Job training: one part of the job crisis solution
Yesterday Washington Post reporter Suzy Khimm posed a question on Ezra Klein’s blog: Can job training help solve the jobs crisis?
In short, yes—but as Alliance for American Manufacturing (AAM) Executive Director Scott Paul discussed in a recent op-ed in The Hill, job training programs are just one piece of the comprehensive approach Congress and the Administration must take in order to spur job creation and kickstart the economy.
That being said, training programs are certainly an important part of the solution and will benefit both unemployed Americans and industries such as manufacturing that are constantly seeking skilled workers. In fact, in the southern U.S., 51 percent of current job openings are middle-skill, but only 43 percent of the region’s workers are trained to that level, reports Khimm.
President Obama is expected to tackle these skills disparities as part of his latest job creation push, which he plans to outline during a speech next week. Though the exact details of his new jobs plan have not been released, it is likely that this proposal will include the expansion of job training programs geared toward getting Americans off of unemployment and into skilled positions.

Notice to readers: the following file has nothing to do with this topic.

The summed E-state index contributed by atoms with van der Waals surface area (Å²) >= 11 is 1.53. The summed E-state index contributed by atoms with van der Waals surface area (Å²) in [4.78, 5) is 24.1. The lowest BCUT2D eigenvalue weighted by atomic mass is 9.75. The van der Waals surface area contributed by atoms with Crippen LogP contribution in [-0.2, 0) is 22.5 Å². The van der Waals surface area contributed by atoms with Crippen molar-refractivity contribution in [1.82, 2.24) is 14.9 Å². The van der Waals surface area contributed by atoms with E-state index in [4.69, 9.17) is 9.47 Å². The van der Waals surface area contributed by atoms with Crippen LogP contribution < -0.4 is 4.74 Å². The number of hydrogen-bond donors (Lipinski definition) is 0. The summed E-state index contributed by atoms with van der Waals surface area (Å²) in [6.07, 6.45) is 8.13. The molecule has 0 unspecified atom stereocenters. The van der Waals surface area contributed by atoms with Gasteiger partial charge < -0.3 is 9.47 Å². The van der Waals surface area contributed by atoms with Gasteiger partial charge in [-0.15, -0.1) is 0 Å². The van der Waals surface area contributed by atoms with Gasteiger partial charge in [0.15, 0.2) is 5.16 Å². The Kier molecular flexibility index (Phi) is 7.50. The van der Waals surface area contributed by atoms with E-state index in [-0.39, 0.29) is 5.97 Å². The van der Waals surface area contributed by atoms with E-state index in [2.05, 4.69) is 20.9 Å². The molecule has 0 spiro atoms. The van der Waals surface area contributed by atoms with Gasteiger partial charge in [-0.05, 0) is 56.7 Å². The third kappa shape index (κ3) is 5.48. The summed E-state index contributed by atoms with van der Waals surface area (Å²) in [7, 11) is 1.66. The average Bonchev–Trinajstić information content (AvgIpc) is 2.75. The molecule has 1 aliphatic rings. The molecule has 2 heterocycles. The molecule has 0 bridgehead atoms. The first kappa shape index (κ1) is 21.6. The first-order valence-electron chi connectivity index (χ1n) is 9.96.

We’ve written in the past about successful public-private job training programs implemented at the state level, as well as popular national programs like ArcelorMittal’s Steelworker for Future program and the United Steelworkers’ Institute for Career Development. When programs such as these are strategically implemented and adequately funded, they really can make a difference for communities and the manufacturing industry.
But, as we mentioned before, these programs represent only a small piece of the larger job-creation solution. If the administration is serious about ending the jobs crisis, it must act quickly and deliberately by implementing a coordinated manufacturing policy that includes expansion of job training programs as well as several other important provisions.
Click here to read more about key steps that could provide a significant boost to the productive sector of the American economy.
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